A Te Awamutu based nurse has just returned from Samoa where she spent a week of her own time volunteering in a paediatric ward with children with measles at Tupua Tamasese Meaole in Apia.

Within eight days of seeing a call for volunteers post on social media, 24-year-old Vanessa Nightinghale and her co-worker Aimee Were had boarded a plane to Samoa to help the country during its measles epidemic.

Both are nurses in Waikato Hospital's emergency department.

"It felt like forever from the time of seeing that post to getting there. Each day we kept saying we just needed to be over there, especially having watched the death toll continue to go up," said Vanessa.

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Vanessa had spotted a post online made by ventilator and respiratory medical device producers Bellavista Medical who were sending a number of ventilators over to Samoa and needed critical care nurses to operate them.

With just one email and support from their Waikato Hospital Emergency Department boss who ensured the pair got the time off they needed, they were ready.

Samoa's Adventist Development and Relief Agency (ADRA) organised everything for them.

Their flights were sponsored by Samoa Airways, which came as a surprise, and ADRA provided them with accommodation, transport and food for the whole week.

For five days they worked 12-hour shifts in wards that had up to 36 patients with measles, all mostly under two-year-olds, and they were working in 32 degree heat with no air conditioning.

From left, Aimee Were, Sarah Croton, owner of Bellavista Medical Paul Mac Williams, Peace Lee and Vanessa Nightinghale at Tupua Tamasese Meaole Hospital. Photo / Supplied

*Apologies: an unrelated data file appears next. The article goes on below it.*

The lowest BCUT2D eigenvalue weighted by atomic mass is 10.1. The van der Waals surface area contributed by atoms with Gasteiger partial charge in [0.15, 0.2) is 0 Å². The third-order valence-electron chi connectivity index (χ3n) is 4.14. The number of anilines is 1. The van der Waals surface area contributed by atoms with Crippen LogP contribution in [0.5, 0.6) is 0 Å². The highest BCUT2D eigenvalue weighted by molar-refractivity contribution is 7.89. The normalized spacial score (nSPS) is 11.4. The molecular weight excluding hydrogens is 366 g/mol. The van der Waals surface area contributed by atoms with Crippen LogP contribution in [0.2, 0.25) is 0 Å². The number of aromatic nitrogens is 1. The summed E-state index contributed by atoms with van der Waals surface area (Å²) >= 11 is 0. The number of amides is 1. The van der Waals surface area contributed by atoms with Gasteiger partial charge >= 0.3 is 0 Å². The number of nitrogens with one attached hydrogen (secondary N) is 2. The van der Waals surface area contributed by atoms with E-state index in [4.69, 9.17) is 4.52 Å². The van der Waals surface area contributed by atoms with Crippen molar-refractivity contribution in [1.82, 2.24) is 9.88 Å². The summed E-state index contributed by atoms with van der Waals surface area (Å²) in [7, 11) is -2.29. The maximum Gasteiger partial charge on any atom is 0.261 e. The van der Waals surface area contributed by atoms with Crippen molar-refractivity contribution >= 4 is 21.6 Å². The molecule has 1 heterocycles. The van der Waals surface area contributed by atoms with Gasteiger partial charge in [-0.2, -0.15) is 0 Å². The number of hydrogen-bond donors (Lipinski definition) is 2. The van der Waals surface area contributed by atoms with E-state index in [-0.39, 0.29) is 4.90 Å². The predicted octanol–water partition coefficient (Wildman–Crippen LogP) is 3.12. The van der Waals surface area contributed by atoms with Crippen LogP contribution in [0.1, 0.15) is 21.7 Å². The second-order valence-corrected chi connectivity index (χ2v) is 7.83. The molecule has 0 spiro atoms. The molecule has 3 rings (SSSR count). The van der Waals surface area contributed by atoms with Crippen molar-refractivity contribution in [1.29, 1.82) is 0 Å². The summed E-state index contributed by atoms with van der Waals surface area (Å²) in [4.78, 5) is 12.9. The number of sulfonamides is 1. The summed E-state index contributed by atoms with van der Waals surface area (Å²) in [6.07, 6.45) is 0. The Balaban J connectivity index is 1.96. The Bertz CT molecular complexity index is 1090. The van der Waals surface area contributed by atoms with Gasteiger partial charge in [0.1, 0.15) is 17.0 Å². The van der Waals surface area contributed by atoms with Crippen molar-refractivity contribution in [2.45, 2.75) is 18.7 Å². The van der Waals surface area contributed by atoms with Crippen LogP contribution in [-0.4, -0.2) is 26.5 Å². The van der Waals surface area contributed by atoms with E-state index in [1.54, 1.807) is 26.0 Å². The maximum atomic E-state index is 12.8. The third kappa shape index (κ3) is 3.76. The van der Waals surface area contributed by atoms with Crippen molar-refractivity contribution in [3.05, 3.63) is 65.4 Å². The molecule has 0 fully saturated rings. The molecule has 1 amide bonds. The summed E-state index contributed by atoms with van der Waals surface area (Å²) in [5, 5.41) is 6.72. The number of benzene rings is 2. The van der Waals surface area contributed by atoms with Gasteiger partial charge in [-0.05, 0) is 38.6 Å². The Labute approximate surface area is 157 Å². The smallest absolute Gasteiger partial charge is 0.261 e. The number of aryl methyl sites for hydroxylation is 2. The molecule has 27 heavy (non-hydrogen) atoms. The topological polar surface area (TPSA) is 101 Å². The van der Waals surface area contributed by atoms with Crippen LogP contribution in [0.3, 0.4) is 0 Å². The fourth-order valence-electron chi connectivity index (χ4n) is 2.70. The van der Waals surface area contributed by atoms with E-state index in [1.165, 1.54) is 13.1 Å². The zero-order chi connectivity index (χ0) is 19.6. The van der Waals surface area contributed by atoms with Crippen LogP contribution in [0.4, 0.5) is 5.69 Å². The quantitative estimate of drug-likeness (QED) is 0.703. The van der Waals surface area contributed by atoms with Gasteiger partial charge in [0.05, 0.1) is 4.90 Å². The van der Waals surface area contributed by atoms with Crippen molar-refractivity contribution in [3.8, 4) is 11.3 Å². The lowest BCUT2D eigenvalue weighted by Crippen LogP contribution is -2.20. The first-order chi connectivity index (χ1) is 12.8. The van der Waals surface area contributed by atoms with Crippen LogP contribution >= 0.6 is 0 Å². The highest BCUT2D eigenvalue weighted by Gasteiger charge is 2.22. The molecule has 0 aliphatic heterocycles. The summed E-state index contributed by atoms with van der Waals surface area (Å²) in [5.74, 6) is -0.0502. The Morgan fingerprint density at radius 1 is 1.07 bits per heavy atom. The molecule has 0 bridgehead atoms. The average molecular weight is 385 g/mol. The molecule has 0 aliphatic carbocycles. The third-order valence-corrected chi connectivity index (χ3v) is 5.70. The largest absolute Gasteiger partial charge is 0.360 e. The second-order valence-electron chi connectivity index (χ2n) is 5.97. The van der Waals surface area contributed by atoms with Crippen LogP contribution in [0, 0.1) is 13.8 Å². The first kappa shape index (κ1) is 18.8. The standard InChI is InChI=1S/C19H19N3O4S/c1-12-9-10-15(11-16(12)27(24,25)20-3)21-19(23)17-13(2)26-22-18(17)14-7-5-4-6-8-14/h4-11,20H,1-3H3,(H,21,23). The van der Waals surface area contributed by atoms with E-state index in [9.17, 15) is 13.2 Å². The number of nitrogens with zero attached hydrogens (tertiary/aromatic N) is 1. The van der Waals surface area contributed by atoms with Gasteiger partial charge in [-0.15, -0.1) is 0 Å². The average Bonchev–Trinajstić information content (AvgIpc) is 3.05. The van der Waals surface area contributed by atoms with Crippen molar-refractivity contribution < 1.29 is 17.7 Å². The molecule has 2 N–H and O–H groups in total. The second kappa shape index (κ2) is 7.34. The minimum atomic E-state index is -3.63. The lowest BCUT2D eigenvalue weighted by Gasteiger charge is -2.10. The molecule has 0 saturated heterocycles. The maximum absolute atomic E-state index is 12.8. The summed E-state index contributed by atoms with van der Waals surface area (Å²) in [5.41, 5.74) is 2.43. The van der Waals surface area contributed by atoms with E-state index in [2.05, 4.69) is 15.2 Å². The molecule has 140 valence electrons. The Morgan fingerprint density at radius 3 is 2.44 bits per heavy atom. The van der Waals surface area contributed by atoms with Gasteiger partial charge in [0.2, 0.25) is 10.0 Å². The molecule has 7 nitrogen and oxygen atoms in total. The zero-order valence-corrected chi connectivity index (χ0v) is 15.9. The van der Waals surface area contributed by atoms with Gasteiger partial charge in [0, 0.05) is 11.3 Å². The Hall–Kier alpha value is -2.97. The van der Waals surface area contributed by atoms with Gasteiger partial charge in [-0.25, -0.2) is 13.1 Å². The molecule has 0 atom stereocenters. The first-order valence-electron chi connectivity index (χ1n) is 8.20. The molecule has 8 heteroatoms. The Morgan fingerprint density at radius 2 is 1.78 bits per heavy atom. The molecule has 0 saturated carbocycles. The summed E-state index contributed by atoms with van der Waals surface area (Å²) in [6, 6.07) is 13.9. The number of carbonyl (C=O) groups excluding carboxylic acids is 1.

From left, Aimee Were, Sarah Croton, owner of Bellavista Medical Paul Mac Williams, Peace Lee and Vanessa Nightinghale at Tupua Tamasese Meaole Hospital. Photo / Supplied

"I've always wanted to do some volunteer work and so when the opportunity came up it was really a no-brainer."

"Working there was nothing like I've ever experienced. I'd come onto a shift and be looking after up to nine babies who all had measles. The babies were so unwell that they'd just be lying there quite still. I did a lot of work with the families too. They were all so patient," said Vanessa.

While they were there the Samoan Government ordered a two-day shut down across the island in efforts to contain the disease and facilitate a vaccination campaign which has seen nearly 100 per cent of the population vaccinated.

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The epidemic broke out in October this year and since then there have been 4995 confirmed cases of measles and 72 deaths, 61 under the age of four.

Last year the Government also suspended its vaccination programme after two infants were killed after been given a measles, mumps and rubella (MMR) vaccination that was contaminated.

The two nurses who administered the vaccinations pleaded guilty to negligence causing manslaughter and were sentenced in August to five years imprisonment.

The incident shook the public's confidence in the health system and Vanessa said while stopping vaccinations certainly hasn't helped the epidemic, the public's faith had started to be restored.

Just 16 per cent of the population had both MMR vaccinations last year.

"Even when vaccinations were allowed again I heard of Samoans who still wouldn't get them done, but now that people from all around the world have come to help their faith in the health system is starting to come back I noticed," said Vanessa.

In the pair's final days working in Samoa Vanessa said the number of patients in their ward decreased as the spread of measles started to slow.

They had just one day off and spent it exploring the island.

"It was really nice to have the Saturday off because up until then we had only known the path from our accommodation to the hospital," said Vanessa.

The pair got back to New Zealand last Monday and went straight back to work the next day where they were greeted by proud workmates, some of which have been inspired by them to also look at volunteering in Samoa.